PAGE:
Sustainable Livestock Production is Possible

According to a growing body of research, not only is sustainable livestock production possible, but with growing numbers of consumers expressing concern for improved animal welfare, environmental impact and the overall healthfulness of the meat they purchase, sustainable livestock production may actually soon be economically feasible.

In a recent University of Cambridge study, researchers have identified what may be the future of sustainable livestock production: silvopastoral systems which include shrubs and trees with edible leaves or fruits as well as herbage.

sustainable livestock Sustainable Livestock Production is Possible

Silvopastoral livestock production

Professor Donald Broom, from the University of Cambridge, who led the research said: “Consumers are now demanding more sustainable and ethically sourced food, including production without negative impacts on animal welfare, the environment and the livelihood of poor producers. Silvopastoral systems address all of these concerns with the added benefit of increased production in the long term.”

In a silvopastoral system, animals are allowed to feed on a diverse group of edible plants which:

  • promotes healthy soil with better water retention,
  • makes better use of available farm land,
  • encourages predators of harmful animals,
  • minimizes greenhouse gas emissions,
  • reduces the need for herbicides,
  • minimizes contamination of local land & water,
  • improves job satisfaction for farm workers,
  • reduces injury and stress in animals,
  • improves biodiversity,
  • improves welfare and encourages biodiversity using native shrubs and trees,
  • increases human food supply,
  • produces healthier meat,
  • while enabling a profitable farming business.

And who can argue with healthier animals living in a healthier environment amongst happier ranchers working on profitable farms producing healthier meat for consumers who care about living longer & better.

cow factory Sustainable Livestock Production is Possible

Modern/factory livestock production

Real World Examples of Sustainable Livestock Production

According to Professor Donald Broom, “the planting as forage plants of both shrubs and trees whose leaves and small branches can be consumed by farmed animals can transform the prospects of obtaining sustainable animal production. Such planting of ‘fodder trees’ has already been successful in several countries, including the plant Chamaecytisus palmensis which is now widely used for cattle feed in Australia. Another success has been in Colombia where a mixed planting of the shrub Leucaena with a common pasture grass resulted in a 27% increase in dry matter for food and 64% increase of protein production.”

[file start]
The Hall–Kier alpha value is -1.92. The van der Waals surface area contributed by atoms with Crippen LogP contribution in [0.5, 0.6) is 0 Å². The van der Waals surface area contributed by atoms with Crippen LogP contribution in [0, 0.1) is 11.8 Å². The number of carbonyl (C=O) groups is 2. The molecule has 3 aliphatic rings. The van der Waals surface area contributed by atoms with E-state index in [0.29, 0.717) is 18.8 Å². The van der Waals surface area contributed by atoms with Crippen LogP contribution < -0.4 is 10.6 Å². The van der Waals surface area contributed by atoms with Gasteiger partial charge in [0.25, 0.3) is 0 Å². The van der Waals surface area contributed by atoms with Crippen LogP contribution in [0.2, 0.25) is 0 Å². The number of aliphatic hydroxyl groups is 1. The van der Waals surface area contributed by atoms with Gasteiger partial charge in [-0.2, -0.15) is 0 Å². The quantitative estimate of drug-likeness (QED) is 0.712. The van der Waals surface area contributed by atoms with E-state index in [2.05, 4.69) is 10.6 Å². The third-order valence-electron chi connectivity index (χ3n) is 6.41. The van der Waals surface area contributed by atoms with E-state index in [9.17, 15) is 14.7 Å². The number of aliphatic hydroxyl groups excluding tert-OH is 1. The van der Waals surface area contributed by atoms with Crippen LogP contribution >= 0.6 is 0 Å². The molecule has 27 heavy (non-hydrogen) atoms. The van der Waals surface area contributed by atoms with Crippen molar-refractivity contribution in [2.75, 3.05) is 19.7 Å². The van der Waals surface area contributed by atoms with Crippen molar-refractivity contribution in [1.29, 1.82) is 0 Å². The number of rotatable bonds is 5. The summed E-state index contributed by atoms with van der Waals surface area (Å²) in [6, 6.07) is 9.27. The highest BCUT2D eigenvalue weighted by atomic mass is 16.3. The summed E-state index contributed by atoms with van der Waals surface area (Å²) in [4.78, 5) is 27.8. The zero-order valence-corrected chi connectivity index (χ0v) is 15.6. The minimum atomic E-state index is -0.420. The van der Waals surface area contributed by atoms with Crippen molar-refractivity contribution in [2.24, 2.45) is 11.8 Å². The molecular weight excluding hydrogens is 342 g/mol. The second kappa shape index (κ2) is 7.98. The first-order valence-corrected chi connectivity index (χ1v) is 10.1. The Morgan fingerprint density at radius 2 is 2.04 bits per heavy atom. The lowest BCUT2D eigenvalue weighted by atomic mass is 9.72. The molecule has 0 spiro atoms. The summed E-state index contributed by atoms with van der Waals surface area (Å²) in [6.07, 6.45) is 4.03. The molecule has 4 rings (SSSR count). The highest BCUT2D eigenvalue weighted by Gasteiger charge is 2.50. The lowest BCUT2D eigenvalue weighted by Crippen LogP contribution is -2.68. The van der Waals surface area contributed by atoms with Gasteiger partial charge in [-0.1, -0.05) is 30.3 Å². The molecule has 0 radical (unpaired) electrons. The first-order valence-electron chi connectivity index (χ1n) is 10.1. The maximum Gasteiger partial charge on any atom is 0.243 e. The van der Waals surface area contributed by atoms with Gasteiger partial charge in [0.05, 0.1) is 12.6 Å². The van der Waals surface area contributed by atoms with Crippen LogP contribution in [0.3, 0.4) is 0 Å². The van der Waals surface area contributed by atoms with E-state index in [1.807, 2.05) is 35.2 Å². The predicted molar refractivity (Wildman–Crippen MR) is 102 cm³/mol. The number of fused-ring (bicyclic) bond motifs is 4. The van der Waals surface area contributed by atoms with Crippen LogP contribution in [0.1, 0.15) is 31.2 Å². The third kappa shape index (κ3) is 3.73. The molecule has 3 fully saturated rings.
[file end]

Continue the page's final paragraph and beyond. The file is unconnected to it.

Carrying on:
In other silvopastoral livestock systems, researchers have seen an increase in growth and milk production…all without the need of milk producing hormones like rBST.

Conclusions

  1. I like eating steaks and hamburgers…and I am not alone.
  2. I like being healthy…and I don’t believe that eating factory farmed meat is conducive to being healthy….and I am not alone.
  3. I don’t enjoy the reality of animals living in inhumane conditions just because we are either intellectually lazy, morally deficient and/or financially greedy…and I am not alone.

And when I find out about a method of sustainable livestock production that may indeed be financially viable…I hope that I am not alone in wanting to help make this possibility become a reality.

What’s Next?

If I am not alone in thinking that the silvopastoral system of sustainable livestock production is pretty darn cool…I am asking that you share this article far and wide. If more people know about the concept, more people will talk about it, and more farmers will look into it, and more people will agree to buy from those farmers and so on and so on and so on.

Reference

Doug Robb is a personal trainer, a fitness blogger and author, a competitive athlete, a social media nerd and a student of nutrition and exercise science. Since 2008, Doug has brought his real-world experience online via his health & fitness blog, Health Habits.

1 Comment

  1. James

    October 31, 2013 at 12:21 am

    I cannot wait for more sustainable meat to come along. I love steaks, but it takes 5 kg feed to make 1 kg of food!

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